A father could determine the bride price based on whether his daughter was a virgin, and also change that price based on what the suitor could afford. Abraham, being extremely wealthy, volunteered a massive bride price for Rebekah. Saul, knowing David could pay no bride price (and hoping he’d get killed), demanded, not wealth, but Philistine foreskins, which required effort and courage, rather than wealth. Notice that Exodus 22:16-17 doesn’t mandate a specific price, but makes clear that the price of a virgin is higher than that of a girl who has been previously deflowered. Other than that, the bride price must be determined by the father and agreed upon by the suitor.

The bride price is in no way a sale, like the purchase of a slave, but rather a surety. While not foolproof, it certainly reduces the odds of young women being married off to men of worthless character and little means. It also encourages young men to be industrious. In a society wherein bride price is a matter of course, any man who desires a wife must become a hard worker and establish himself, becoming a contributor to society. The father makes clear that his daughter is highly valuable and will not be easily given away to anyone who happens to desire her. She is a treasure that must be won. Rather than being misogynistic, the practice elevates the woman to a level of honor and value.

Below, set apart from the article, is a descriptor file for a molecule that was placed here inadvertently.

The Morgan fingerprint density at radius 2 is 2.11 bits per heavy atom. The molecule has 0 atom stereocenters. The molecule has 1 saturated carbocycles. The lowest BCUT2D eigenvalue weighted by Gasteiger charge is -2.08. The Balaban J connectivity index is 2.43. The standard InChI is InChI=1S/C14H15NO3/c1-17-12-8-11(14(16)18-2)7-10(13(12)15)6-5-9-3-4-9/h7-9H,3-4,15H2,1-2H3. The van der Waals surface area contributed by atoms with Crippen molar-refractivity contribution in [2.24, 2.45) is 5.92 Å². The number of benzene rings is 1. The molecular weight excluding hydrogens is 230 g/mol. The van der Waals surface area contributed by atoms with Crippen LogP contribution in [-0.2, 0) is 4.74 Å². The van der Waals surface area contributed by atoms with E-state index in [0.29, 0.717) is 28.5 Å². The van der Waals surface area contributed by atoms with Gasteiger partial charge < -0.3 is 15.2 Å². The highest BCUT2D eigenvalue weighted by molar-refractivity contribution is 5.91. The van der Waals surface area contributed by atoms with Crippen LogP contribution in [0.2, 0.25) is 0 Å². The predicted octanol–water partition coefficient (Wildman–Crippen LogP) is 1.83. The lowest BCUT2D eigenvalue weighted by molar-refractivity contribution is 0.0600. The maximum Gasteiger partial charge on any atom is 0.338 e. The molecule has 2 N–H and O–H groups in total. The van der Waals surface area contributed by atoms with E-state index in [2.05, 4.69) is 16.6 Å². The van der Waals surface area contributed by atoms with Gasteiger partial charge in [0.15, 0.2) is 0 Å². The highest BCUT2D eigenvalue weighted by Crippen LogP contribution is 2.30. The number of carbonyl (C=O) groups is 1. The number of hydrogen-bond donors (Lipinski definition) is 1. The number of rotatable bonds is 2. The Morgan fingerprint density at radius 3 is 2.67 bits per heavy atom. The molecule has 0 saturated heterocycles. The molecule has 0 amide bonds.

Jesus Christ made comparisons that echoed very strongly of the bride price when you remember that Israel was the treasure hidden in the field, or the pearl of great price, for which the finder sold all he had so he could buy it (Matthew 13:44-46). Once the bride price (in His case, a bride price of blood) was paid and He was married again to Israel, God could restore the kingdom (Acts 1:6, Colossians 1:12-13).